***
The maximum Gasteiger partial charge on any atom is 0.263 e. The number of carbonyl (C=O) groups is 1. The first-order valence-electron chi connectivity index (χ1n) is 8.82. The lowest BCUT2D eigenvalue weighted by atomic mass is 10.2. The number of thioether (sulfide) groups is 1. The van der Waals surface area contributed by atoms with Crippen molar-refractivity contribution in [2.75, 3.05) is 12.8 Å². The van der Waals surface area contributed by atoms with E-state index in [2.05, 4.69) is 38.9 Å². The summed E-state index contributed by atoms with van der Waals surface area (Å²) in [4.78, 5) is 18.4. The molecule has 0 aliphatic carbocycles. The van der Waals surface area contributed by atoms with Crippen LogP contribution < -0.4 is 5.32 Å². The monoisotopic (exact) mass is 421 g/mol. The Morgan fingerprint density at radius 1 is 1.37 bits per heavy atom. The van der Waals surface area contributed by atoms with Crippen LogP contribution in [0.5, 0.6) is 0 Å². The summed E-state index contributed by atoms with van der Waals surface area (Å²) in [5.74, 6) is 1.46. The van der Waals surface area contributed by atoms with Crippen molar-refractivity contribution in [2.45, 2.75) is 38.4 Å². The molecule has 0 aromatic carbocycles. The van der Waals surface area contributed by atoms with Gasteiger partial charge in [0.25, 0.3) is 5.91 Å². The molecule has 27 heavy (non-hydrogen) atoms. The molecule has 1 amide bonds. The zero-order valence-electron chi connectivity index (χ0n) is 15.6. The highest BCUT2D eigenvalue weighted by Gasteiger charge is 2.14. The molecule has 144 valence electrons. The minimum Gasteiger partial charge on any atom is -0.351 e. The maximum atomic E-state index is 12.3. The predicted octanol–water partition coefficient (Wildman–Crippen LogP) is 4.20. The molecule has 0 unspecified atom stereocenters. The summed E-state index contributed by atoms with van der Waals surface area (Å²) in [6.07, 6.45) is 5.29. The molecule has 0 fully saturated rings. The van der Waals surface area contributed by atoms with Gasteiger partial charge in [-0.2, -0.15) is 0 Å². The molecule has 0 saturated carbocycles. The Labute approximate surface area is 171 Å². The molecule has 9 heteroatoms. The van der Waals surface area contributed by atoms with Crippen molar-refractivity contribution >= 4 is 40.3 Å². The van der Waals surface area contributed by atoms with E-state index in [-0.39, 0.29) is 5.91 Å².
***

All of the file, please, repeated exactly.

The maximum Gasteiger partial charge on any atom is 0.263 e. The number of carbonyl (C=O) groups is 1. The first-order valence-electron chi connectivity index (χ1n) is 8.82. The lowest BCUT2D eigenvalue weighted by atomic mass is 10.2. The number of thioether (sulfide) groups is 1. The van der Waals surface area contributed by atoms with Crippen molar-refractivity contribution in [2.75, 3.05) is 12.8 Å². The van der Waals surface area contributed by atoms with E-state index in [2.05, 4.69) is 38.9 Å². The summed E-state index contributed by atoms with van der Waals surface area (Å²) in [4.78, 5) is 18.4. The molecule has 0 aliphatic carbocycles. The van der Waals surface area contributed by atoms with Crippen LogP contribution < -0.4 is 5.32 Å². The monoisotopic (exact) mass is 421 g/mol. The Morgan fingerprint density at radius 1 is 1.37 bits per heavy atom. The van der Waals surface area contributed by atoms with Crippen LogP contribution in [0.5, 0.6) is 0 Å². The summed E-state index contributed by atoms with van der Waals surface area (Å²) in [5.74, 6) is 1.46. The van der Waals surface area contributed by atoms with Crippen molar-refractivity contribution in [2.45, 2.75) is 38.4 Å². The molecule has 0 aromatic carbocycles. The van der Waals surface area contributed by atoms with Gasteiger partial charge in [0.25, 0.3) is 5.91 Å². The molecule has 27 heavy (non-hydrogen) atoms. The molecule has 1 amide bonds. The zero-order valence-electron chi connectivity index (χ0n) is 15.6. The highest BCUT2D eigenvalue weighted by Gasteiger charge is 2.14. The molecule has 144 valence electrons. The minimum Gasteiger partial charge on any atom is -0.351 e. The maximum atomic E-state index is 12.3. The predicted octanol–water partition coefficient (Wildman–Crippen LogP) is 4.20. The molecule has 0 unspecified atom stereocenters. The summed E-state index contributed by atoms with van der Waals surface area (Å²) in [6.07, 6.45) is 5.29. The molecule has 0 fully saturated rings. The van der Waals surface area contributed by atoms with Gasteiger partial charge in [-0.2, -0.15) is 0 Å². The molecule has 0 saturated carbocycles. The Labute approximate surface area is 171 Å². The molecule has 9 heteroatoms. The van der Waals surface area contributed by atoms with Crippen molar-refractivity contribution >= 4 is 40.3 Å². The van der Waals surface area contributed by atoms with E-state index in [-0.39, 0.29) is 5.91 Å².